Postcards from Bohemia: Laura Riding’s bold plan to stop time

I’m enjoying Virginia Nicholson’s book, Among The Bohemians, with its tales of bohemian experiments in living at the beginning of the 20th century. I particularly enjoyed David Garnett’s account of the strange love triangle between the poet Robert Graves, his mistress the poet Laura Riding, and the young poet Geoffrey Phibbs:

Laura Riding took [Geoffrey Phibbs] as her lover and drove him all the way from Hammersmith to the Burlington Arcade in a taxi where she bought him an immensely expensive pair of black silk pyjamas for him to wear in bed with her. She had the bill sent to Robert Graves. He had been sent providentially to help in the great work. Laura Riding had everything planned out. And her plan was to shake the Universe itself.

…One day, quite unexpectedly, Geoffrey Phibbs sent me a telegram saying that he was coming to stay with me at Hilton Hall. He wanted advice…

I spent almost all the time of his visit discussing the predicament in which he found himself and his future and giving him advice. The trouble was that he was scared of Laura Riding. She had told him, as a great secret, that she was going to stop TIME, and that his help was necessary for this operation. Stopping time was carried out in bed. Robert was all right in bed and she loved him and admired him – but he had proved no good as a time-stopper. [Geoffrey] discovered that she really believed that with the assistance of this vigorous new young lover she was going to break the frame of the universe. What was more, she was dead nuts on doing it.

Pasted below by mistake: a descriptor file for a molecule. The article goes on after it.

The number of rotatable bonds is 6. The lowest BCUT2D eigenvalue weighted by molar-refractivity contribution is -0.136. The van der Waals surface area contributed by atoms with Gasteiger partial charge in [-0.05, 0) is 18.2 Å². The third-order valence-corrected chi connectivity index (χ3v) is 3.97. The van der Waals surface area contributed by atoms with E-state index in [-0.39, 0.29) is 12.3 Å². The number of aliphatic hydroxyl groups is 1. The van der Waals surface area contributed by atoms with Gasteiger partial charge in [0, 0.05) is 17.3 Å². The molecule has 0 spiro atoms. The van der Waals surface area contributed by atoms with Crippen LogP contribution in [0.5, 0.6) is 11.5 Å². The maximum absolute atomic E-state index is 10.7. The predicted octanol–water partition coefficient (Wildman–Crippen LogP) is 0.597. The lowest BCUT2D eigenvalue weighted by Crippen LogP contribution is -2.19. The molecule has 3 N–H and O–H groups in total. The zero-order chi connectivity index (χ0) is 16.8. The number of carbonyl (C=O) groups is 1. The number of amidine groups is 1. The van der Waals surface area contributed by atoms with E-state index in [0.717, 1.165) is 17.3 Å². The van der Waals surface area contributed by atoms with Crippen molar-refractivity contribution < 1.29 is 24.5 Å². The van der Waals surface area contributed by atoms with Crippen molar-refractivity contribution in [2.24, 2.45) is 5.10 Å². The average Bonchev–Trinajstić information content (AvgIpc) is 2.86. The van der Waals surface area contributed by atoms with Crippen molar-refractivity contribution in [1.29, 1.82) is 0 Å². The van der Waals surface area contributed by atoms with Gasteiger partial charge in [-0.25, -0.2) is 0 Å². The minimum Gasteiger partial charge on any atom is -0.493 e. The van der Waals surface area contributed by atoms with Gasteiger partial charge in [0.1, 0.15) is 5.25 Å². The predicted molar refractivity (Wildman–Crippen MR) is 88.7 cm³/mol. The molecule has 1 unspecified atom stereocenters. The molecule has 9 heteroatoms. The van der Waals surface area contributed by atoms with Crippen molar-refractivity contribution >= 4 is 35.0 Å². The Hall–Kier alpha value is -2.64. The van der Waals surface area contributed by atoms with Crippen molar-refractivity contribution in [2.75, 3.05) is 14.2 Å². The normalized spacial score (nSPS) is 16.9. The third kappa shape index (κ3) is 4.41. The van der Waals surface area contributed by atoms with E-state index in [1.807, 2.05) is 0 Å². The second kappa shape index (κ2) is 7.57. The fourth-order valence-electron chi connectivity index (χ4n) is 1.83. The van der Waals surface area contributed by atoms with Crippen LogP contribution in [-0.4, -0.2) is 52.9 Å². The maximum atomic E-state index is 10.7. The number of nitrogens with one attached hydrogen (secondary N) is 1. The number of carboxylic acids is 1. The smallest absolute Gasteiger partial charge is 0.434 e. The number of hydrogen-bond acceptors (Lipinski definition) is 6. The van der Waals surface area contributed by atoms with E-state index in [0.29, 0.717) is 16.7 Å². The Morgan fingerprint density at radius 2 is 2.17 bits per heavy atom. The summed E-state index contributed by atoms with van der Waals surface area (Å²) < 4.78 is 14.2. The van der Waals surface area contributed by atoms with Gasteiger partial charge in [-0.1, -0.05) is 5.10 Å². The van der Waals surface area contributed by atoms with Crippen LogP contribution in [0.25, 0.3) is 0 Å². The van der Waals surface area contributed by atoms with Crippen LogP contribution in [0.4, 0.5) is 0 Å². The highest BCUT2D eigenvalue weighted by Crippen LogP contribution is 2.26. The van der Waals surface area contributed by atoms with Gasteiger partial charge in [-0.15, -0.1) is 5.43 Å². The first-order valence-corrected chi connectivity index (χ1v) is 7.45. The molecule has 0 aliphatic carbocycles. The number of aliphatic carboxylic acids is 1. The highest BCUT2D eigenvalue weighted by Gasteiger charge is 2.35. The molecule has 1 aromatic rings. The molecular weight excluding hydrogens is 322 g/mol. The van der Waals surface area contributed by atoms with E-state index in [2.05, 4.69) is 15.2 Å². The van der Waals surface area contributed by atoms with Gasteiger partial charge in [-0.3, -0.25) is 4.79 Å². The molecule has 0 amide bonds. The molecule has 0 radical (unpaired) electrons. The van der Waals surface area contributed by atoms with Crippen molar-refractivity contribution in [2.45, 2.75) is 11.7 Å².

‘Time has been going on long enough’, she would say earnestly. ‘We can break through and stop it. Not just move about in it as Donne has shown is possible, but smash it up altogether.’ She expected him to do his share of the work. No shirking was allowed. She had a timetable.

…Geoffrey had decided that on no account would he go back to live with Laura. It was not that he was afraid that she would be proved right and that he would suddenly find himself an Immortal. No. It was not the consequences that scared him but the process designed to bring it about. he could not and would not face it any longer…

Graves eventually tracks Geoffrey down to Hilton Hall. There were flurries of telegrams.

‘Will never return to Laura.’

‘Laura cannot live without you. Robert.’

‘Absolutely refuse to return to Laura. Geoffrey.’

‘Am coming to fetch you. Matter of life and death. Robert.’

Graves eventually hired a car and drove to Hilton to fetch him. Geoffrey departed with him ‘but within twenty-four hours he was back again, wild eyed and on the verge of an emotional collapse.

It reminds me of a story my mother told me, about her days as an English teacher. She had taught one of her students – a Brazilian lothario – how to compliment his English girlfriend by saying ‘you have a timeless beauty’. He came back the next lesson miffed at her reaction when he’d told her ‘your face would stop a clock’.

 

Comments:

  • Nicky Mander says:

    A great anecdote. But it’s not “Donne”, surely, but John William Dunne, author of ‘An Experiment with Time’, etc., still in print in my day. His books are full of teasing theories, some reworked from Schopenhauer, such as that the future already exists and we must move to it; that eternity is already ours and dreams corroborate this; that there are infinite dimensions of time, whose dimensions are spatial (for example one time may be perpendicular to another): all much loved and often quoted by J.-L. Borges.

  • Thanks for a wonderful laugh! What self-absorbed arrivistes. ‘Time has been going on long enough’ … Shurely shome tautology here … Yep … it’s Dunne not Donne.

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